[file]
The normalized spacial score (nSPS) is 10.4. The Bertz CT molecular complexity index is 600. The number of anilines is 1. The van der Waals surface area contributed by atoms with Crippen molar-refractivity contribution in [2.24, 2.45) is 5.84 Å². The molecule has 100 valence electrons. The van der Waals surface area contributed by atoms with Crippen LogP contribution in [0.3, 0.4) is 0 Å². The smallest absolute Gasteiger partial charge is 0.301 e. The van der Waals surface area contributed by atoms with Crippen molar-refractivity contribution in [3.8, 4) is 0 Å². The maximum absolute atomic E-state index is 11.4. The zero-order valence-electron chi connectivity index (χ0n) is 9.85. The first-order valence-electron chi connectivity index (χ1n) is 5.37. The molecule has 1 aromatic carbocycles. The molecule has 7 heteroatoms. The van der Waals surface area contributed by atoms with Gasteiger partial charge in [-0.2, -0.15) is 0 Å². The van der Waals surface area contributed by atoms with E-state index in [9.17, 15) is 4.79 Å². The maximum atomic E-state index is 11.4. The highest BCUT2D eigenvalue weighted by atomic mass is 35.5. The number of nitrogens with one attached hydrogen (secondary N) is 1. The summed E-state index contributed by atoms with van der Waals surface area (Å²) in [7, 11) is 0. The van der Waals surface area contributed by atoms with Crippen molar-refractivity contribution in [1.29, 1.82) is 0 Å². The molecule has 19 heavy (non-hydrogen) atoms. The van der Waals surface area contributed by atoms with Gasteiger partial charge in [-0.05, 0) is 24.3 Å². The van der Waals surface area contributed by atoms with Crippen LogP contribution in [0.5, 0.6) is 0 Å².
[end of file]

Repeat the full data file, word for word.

The normalized spacial score (nSPS) is 10.4. The Bertz CT molecular complexity index is 600. The number of anilines is 1. The van der Waals surface area contributed by atoms with Crippen molar-refractivity contribution in [2.24, 2.45) is 5.84 Å². The molecule has 100 valence electrons. The van der Waals surface area contributed by atoms with Crippen LogP contribution in [0.3, 0.4) is 0 Å². The smallest absolute Gasteiger partial charge is 0.301 e. The van der Waals surface area contributed by atoms with Crippen molar-refractivity contribution in [3.8, 4) is 0 Å². The maximum absolute atomic E-state index is 11.4. The zero-order valence-electron chi connectivity index (χ0n) is 9.85. The first-order valence-electron chi connectivity index (χ1n) is 5.37. The molecule has 1 aromatic carbocycles. The molecule has 7 heteroatoms. The van der Waals surface area contributed by atoms with Gasteiger partial charge in [-0.2, -0.15) is 0 Å². The van der Waals surface area contributed by atoms with E-state index in [9.17, 15) is 4.79 Å². The maximum atomic E-state index is 11.4. The highest BCUT2D eigenvalue weighted by atomic mass is 35.5. The number of nitrogens with one attached hydrogen (secondary N) is 1. The summed E-state index contributed by atoms with van der Waals surface area (Å²) in [7, 11) is 0. The van der Waals surface area contributed by atoms with Crippen molar-refractivity contribution in [1.29, 1.82) is 0 Å². The molecule has 19 heavy (non-hydrogen) atoms. The van der Waals surface area contributed by atoms with Gasteiger partial charge in [-0.05, 0) is 24.3 Å². The van der Waals surface area contributed by atoms with Crippen LogP contribution in [0.5, 0.6) is 0 Å².